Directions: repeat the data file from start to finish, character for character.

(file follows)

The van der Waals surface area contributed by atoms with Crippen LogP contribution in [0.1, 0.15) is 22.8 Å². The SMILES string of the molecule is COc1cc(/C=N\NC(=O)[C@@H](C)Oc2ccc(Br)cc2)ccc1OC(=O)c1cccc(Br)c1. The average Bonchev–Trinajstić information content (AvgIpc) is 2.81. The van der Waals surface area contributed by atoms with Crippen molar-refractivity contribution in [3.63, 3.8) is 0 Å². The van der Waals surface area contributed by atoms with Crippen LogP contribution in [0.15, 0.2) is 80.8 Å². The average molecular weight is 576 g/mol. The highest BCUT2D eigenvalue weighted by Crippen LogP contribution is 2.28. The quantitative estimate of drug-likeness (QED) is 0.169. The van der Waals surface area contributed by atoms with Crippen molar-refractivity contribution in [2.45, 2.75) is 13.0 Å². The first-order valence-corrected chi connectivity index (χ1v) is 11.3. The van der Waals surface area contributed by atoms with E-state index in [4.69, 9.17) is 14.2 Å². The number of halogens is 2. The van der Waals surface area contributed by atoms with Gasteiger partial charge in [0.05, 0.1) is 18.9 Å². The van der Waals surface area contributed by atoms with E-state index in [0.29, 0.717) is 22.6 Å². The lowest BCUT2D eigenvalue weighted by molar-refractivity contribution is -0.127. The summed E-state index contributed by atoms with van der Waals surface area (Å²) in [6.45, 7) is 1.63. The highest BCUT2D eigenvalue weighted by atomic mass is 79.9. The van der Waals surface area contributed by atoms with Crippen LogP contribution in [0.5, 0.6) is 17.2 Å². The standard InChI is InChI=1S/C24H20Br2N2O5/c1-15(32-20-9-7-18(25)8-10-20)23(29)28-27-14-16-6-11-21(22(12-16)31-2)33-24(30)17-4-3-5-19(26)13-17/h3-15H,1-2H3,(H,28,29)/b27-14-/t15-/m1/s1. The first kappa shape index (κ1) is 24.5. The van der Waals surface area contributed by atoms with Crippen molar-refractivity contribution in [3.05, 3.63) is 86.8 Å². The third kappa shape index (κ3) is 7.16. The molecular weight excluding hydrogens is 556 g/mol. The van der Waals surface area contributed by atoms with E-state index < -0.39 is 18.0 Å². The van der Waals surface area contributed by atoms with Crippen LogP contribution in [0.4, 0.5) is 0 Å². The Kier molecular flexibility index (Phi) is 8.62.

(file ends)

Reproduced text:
The van der Waals surface area contributed by atoms with Crippen LogP contribution in [0.1, 0.15) is 22.8 Å². The SMILES string of the molecule is COc1cc(/C=N\NC(=O)[C@@H](C)Oc2ccc(Br)cc2)ccc1OC(=O)c1cccc(Br)c1. The average Bonchev–Trinajstić information content (AvgIpc) is 2.81. The van der Waals surface area contributed by atoms with Crippen molar-refractivity contribution in [3.63, 3.8) is 0 Å². The van der Waals surface area contributed by atoms with Crippen LogP contribution in [0.15, 0.2) is 80.8 Å². The average molecular weight is 576 g/mol. The highest BCUT2D eigenvalue weighted by Crippen LogP contribution is 2.28. The quantitative estimate of drug-likeness (QED) is 0.169. The van der Waals surface area contributed by atoms with Crippen molar-refractivity contribution in [2.45, 2.75) is 13.0 Å². The first-order valence-corrected chi connectivity index (χ1v) is 11.3. The van der Waals surface area contributed by atoms with E-state index in [4.69, 9.17) is 14.2 Å². The number of halogens is 2. The van der Waals surface area contributed by atoms with Gasteiger partial charge in [0.05, 0.1) is 18.9 Å². The van der Waals surface area contributed by atoms with E-state index in [0.29, 0.717) is 22.6 Å². The lowest BCUT2D eigenvalue weighted by molar-refractivity contribution is -0.127. The summed E-state index contributed by atoms with van der Waals surface area (Å²) in [6.45, 7) is 1.63. The highest BCUT2D eigenvalue weighted by atomic mass is 79.9. The van der Waals surface area contributed by atoms with Crippen LogP contribution in [0.5, 0.6) is 17.2 Å². The standard InChI is InChI=1S/C24H20Br2N2O5/c1-15(32-20-9-7-18(25)8-10-20)23(29)28-27-14-16-6-11-21(22(12-16)31-2)33-24(30)17-4-3-5-19(26)13-17/h3-15H,1-2H3,(H,28,29)/b27-14-/t15-/m1/s1. The first kappa shape index (κ1) is 24.5. The van der Waals surface area contributed by atoms with Crippen molar-refractivity contribution in [3.05, 3.63) is 86.8 Å². The third kappa shape index (κ3) is 7.16. The molecular weight excluding hydrogens is 556 g/mol. The van der Waals surface area contributed by atoms with E-state index < -0.39 is 18.0 Å². The van der Waals surface area contributed by atoms with Crippen LogP contribution in [0.4, 0.5) is 0 Å². The Kier molecular flexibility index (Phi) is 8.62.